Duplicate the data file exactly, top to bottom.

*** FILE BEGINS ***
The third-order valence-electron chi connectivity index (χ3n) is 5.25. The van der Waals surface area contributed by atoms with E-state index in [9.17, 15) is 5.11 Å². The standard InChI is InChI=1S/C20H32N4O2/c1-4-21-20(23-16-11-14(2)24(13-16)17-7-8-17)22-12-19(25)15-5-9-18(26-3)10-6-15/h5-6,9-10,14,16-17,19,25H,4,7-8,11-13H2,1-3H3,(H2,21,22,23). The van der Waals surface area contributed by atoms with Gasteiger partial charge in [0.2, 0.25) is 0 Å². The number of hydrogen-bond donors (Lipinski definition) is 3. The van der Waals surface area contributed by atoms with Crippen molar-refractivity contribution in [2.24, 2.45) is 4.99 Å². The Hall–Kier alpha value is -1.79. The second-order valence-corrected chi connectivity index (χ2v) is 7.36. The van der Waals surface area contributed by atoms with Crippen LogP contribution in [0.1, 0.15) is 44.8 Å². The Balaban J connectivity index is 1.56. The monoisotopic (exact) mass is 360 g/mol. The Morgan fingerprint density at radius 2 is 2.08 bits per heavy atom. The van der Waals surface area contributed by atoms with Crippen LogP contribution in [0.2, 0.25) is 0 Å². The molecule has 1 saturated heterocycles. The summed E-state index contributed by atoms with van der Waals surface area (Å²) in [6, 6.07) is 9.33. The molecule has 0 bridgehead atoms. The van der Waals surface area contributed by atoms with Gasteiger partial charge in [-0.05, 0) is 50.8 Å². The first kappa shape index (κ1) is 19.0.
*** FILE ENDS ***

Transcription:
The third-order valence-electron chi connectivity index (χ3n) is 5.25. The van der Waals surface area contributed by atoms with E-state index in [9.17, 15) is 5.11 Å². The standard InChI is InChI=1S/C20H32N4O2/c1-4-21-20(23-16-11-14(2)24(13-16)17-7-8-17)22-12-19(25)15-5-9-18(26-3)10-6-15/h5-6,9-10,14,16-17,19,25H,4,7-8,11-13H2,1-3H3,(H2,21,22,23). The van der Waals surface area contributed by atoms with Gasteiger partial charge in [0.2, 0.25) is 0 Å². The number of hydrogen-bond donors (Lipinski definition) is 3. The van der Waals surface area contributed by atoms with Crippen molar-refractivity contribution in [2.24, 2.45) is 4.99 Å². The Hall–Kier alpha value is -1.79. The second-order valence-corrected chi connectivity index (χ2v) is 7.36. The van der Waals surface area contributed by atoms with Crippen LogP contribution in [0.1, 0.15) is 44.8 Å². The Balaban J connectivity index is 1.56. The monoisotopic (exact) mass is 360 g/mol. The Morgan fingerprint density at radius 2 is 2.08 bits per heavy atom. The van der Waals surface area contributed by atoms with Crippen LogP contribution in [0.2, 0.25) is 0 Å². The molecule has 1 saturated heterocycles. The summed E-state index contributed by atoms with van der Waals surface area (Å²) in [6, 6.07) is 9.33. The molecule has 0 bridgehead atoms. The van der Waals surface area contributed by atoms with Gasteiger partial charge in [-0.05, 0) is 50.8 Å². The first kappa shape index (κ1) is 19.0.